Say the name Elisabeth Gilman today and it is unlikely that anyone will show even a glimmer of response, other than "Elisabeth who?" A Broadmead resident has embarked on a path to change that and introduce Elisabeth to as wide an audience as possible.
A new biography by Ross Jones, "Elisbeth Gilman: Crusader for Justice" has just been published. It tells the story of a woman who was the centerpiece for social activism and reform in Baltimore and Maryland in the first half of the twentieth century. Elisabeth, youngest daughter of Daniel Coit Gilman, founding president of Johns Hopkins University, grew up in a well-to-do family and in the somewhat rarified air of academic life. At an early age, however, she became a social worker in Baltimore-- a "friendly visitor" as they were known in those days. She was able to see, first hand, the devastating effect on individuals and families caused by poverty, discrimination, lack of education and neglect.
Following volunteer service in Paris during World War I, where she ran a YMCA canteen for doughboys, she returned to Baltimore to become the best known and the most outspoken advocate for improving the lives of working class people the city had ever known.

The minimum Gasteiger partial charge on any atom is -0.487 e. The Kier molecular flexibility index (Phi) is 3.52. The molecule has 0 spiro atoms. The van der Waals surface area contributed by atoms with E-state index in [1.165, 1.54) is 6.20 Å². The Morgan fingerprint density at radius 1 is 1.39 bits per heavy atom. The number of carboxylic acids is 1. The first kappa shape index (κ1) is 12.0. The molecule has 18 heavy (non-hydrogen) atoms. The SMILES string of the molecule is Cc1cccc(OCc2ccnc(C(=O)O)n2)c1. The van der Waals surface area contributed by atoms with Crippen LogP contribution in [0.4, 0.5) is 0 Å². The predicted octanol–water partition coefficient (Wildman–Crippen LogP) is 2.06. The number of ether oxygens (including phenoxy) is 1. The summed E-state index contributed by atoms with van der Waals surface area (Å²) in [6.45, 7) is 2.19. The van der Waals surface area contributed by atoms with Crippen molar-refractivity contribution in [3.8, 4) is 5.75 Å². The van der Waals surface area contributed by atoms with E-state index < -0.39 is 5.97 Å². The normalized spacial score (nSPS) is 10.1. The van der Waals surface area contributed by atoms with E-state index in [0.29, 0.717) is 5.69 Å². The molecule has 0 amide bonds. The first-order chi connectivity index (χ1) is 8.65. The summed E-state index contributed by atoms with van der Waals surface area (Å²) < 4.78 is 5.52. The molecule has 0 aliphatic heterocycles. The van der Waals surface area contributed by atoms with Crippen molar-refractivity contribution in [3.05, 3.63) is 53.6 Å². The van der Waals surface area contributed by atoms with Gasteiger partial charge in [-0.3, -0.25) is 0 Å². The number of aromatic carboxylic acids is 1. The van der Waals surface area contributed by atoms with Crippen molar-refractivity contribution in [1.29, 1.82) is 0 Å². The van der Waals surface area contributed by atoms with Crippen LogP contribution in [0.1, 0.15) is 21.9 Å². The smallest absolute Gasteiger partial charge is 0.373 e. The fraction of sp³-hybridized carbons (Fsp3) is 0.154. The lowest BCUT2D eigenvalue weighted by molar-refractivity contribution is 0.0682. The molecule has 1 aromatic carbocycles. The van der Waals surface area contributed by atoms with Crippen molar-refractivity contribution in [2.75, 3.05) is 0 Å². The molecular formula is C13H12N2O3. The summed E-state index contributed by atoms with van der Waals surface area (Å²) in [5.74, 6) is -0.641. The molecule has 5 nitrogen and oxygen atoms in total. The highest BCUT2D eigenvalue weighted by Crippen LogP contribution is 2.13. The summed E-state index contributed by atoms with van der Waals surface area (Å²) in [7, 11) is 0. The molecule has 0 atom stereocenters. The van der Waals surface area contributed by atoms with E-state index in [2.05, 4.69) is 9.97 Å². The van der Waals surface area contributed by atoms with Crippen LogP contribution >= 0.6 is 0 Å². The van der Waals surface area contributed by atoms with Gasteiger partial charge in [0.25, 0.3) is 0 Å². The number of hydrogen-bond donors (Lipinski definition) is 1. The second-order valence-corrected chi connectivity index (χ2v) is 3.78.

When every hotel in Baltimore denied her a place to hold a large dinner party because a few African American friends would be there, she held the party at her home for more than 100 guests. When West Virginia coal miners were striking in 1922, she raised money for food and clothing to support them. When a "colored" school was in desperate need of repair she demanded the school board to fix it up or close it. When lynchings of African American men continued in Maryland into the 1930s, she went to Washington to press Congress create laws to ban the practice.
In the 1930 elections, she was a candidate for Governor, running on the Socialist Party ticket. In subsequent years she ran for Governor again, US Senator, Mayor of Baltimore, even Sheriff of the city. She never won, but she used her platform to urge the public to work harder to improve the lives of workers and their families. She strongly advocated for things like old age pensions, social security, a minimum wage, fair prices for public transportation, gas, electricity and water, things we take for granted today.
Elisabeth Gilman was a woman "ahead of her time." Mr. Jones' book is available locally at Greetings & Readings of Hunt Valley, Maryland, and may be ordered online from Amazon, Barnes & Noble, IndieBound, or many other retail channels.